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Never Too Early: Reading in the NICU

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Never Too Early: Reading in the NICU

Toledo Lucas County Public Library

Education - Children & Adults | 2021 | Top Innovator

Innovation Synopsis

At the ProMedica Russell J. Ebeid Children’s Hospital, 72 beds await babies born with challenges that make it too difficult to survive outside the womb unassisted. The Library’s Ready to Read program gives these children and their families a precious avenue for bonding and growth as the reading specialists work with families, first in-person and now virtually.


To spend time in a neonatal intensive care unit (NICU) is to accept a new birth story where there are no baths to give, no late night feedings and no introductions to grandparents and siblings. Parents acutely feel the limitations on their ability to touch, care and feed. Librarians teach parents the importance of reading to their newborn babies and provide them the tools — free books and guidance — without asking them to leave the hospital. It is the restoration of a parenting act — one that is constructive and strengthening — through simply reading a story.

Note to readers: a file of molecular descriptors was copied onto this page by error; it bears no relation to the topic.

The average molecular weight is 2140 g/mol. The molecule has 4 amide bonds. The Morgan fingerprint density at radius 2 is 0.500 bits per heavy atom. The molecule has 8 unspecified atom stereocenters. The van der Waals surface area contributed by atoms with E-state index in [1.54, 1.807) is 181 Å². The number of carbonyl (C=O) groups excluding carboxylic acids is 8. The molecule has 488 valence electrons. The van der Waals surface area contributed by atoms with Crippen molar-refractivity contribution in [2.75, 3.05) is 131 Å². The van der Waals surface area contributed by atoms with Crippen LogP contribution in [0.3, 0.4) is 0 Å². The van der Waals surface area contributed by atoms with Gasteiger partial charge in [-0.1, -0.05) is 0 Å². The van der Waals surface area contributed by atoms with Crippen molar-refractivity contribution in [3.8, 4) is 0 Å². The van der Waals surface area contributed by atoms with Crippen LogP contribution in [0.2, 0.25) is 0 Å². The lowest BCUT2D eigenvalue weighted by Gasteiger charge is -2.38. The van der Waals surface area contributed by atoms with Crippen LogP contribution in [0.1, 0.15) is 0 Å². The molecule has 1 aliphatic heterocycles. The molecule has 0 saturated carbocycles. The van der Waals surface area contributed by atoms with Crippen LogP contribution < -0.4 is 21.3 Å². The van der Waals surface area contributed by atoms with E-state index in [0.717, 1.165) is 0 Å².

Key Elements of Innovation

The Ready to Read program librarians teach parents and caregivers the importance of talking, reading, singing, writing and playing with children with intentionality. When librarians meet with the NICU parent group about once per month, this is the type of information they pass on: how the sound of a parent’s voice simply reading a story can be a genuinely beneficial act to their baby’s learning and development. They also provide training at Metroparks, the zoo, YMCAs, malls, laundromats and the bus.

Achieved Outcomes

  • More than 1,100 families trained per year were provided with age-appropriate early literacy materials .
  • NICU parents John and Alysha Vergowven: “Even though we are both elementary school teachers, we didn’t realize how early you could start. I figured it would take about a year before my babies could understand what I was saying and for the story to have any value. But I learned it’s about hearing our speech and the way speech sounds. That way when they start speaking, they’ll already have a model.”